LOS ANGELES >> Well-read and well-traveled, Lakers veteran forward Luol Deng often refrains from speaking out on political issues for a pretty simple reason.

“Once you get into that,” Deng said, “sometimes people don’t like your opinion.”

But with President Donald Trump issuing a temporary ban on non-American citizens entering the country from seven Muslim-majority countries, the South Sudanese refugee said he “felt like posting something” on his Twitter account on Monday afternoon to question a policy he called “tough.”

Deng expanded on his thoughts in more than 140 characters following the Lakers’ 120-116 victory over the Denver Nuggets on Tuesday at Staples Center. That included Trump’s justification for banning those from Sudan, Iran, Iraq, Libya, Somalia, Syria and Yemen out of terrorism concerns.

“I’ve watched the news and I’ve read a lot. If you really want to look into that, you’ve got to go into facts and what is true and what is not,” Deng said. “From what I understand, I haven’t seen a lot of refugees committing terrorist acts in this country I’m speaking about.”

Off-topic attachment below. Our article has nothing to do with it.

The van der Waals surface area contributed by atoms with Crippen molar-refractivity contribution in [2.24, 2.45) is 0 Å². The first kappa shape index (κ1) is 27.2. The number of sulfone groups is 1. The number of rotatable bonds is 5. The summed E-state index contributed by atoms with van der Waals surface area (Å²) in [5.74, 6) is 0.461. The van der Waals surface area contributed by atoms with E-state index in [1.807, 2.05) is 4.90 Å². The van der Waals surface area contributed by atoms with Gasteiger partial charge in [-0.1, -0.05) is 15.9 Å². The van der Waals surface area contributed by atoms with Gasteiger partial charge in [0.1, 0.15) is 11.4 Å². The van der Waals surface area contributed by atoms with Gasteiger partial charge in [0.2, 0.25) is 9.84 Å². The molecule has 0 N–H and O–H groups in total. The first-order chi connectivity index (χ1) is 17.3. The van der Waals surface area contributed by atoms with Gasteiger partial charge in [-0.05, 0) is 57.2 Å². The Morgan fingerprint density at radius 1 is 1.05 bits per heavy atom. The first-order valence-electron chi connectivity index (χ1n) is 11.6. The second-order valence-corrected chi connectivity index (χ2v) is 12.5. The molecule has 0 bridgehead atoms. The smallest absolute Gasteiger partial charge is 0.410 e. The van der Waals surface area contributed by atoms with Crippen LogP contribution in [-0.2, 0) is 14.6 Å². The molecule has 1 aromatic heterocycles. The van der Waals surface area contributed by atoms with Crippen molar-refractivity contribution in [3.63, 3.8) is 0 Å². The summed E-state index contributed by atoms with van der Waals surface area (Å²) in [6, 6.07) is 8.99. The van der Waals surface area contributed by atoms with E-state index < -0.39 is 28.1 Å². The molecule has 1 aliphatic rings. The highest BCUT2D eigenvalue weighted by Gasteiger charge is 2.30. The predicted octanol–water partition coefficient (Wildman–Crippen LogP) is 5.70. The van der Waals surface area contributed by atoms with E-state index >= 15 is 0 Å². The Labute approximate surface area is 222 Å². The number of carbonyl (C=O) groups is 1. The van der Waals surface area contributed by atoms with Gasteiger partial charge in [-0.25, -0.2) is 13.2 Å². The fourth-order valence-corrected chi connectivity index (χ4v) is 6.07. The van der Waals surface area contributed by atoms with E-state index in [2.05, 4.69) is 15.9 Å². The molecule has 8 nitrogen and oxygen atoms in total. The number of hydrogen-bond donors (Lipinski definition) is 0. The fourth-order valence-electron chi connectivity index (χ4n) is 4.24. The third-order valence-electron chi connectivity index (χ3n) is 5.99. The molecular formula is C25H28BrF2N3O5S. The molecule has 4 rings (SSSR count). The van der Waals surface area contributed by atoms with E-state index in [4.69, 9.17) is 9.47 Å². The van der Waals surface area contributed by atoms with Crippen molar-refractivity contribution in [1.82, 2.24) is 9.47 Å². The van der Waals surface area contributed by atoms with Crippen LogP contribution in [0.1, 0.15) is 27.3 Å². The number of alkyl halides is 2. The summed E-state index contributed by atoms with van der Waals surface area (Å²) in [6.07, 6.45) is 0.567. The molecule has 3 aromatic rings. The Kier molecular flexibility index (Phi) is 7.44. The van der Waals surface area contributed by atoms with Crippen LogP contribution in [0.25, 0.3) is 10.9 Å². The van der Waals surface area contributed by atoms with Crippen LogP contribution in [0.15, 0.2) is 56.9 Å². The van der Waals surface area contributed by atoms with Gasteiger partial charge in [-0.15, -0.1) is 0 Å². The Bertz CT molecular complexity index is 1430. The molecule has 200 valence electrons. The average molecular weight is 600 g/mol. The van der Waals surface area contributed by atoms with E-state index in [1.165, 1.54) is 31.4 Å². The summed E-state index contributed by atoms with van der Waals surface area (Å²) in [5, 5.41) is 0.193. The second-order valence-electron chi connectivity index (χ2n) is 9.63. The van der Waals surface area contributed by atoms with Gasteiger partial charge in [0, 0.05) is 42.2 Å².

Deng was born in Wau, Sudan, which became part of an independent South Sudan in 2011. Because of that distinction, Deng is not affected by Trump’s recent executive order. In addition to having dual citizenship with South Sudan and Great Britain, Deng also has a green card issued in the United States.

“I think a lot of people are confused a little bit, but South Sudan and Sudan used to be one country and now (are) separate, so the ban doesn’t really include myself,” Deng said. “But it affects me because I know a lot of people from Sudan and I know a lot of people that I grew up with who are affected by it.”

Nonetheless, Deng experienced what plenty of other refugees have endured.

After his father, Aldo Deng, served in the Sudanese parliament and as the nation’s Minister of Transportation, Luol Deng and his family fled the war-torn country to Egypt when he was 5. Although he said he’s “thankful for growing up in Egypt and I’ve learned a lot,” Deng said he and his family considered “everywhere was an option” to seek refuge.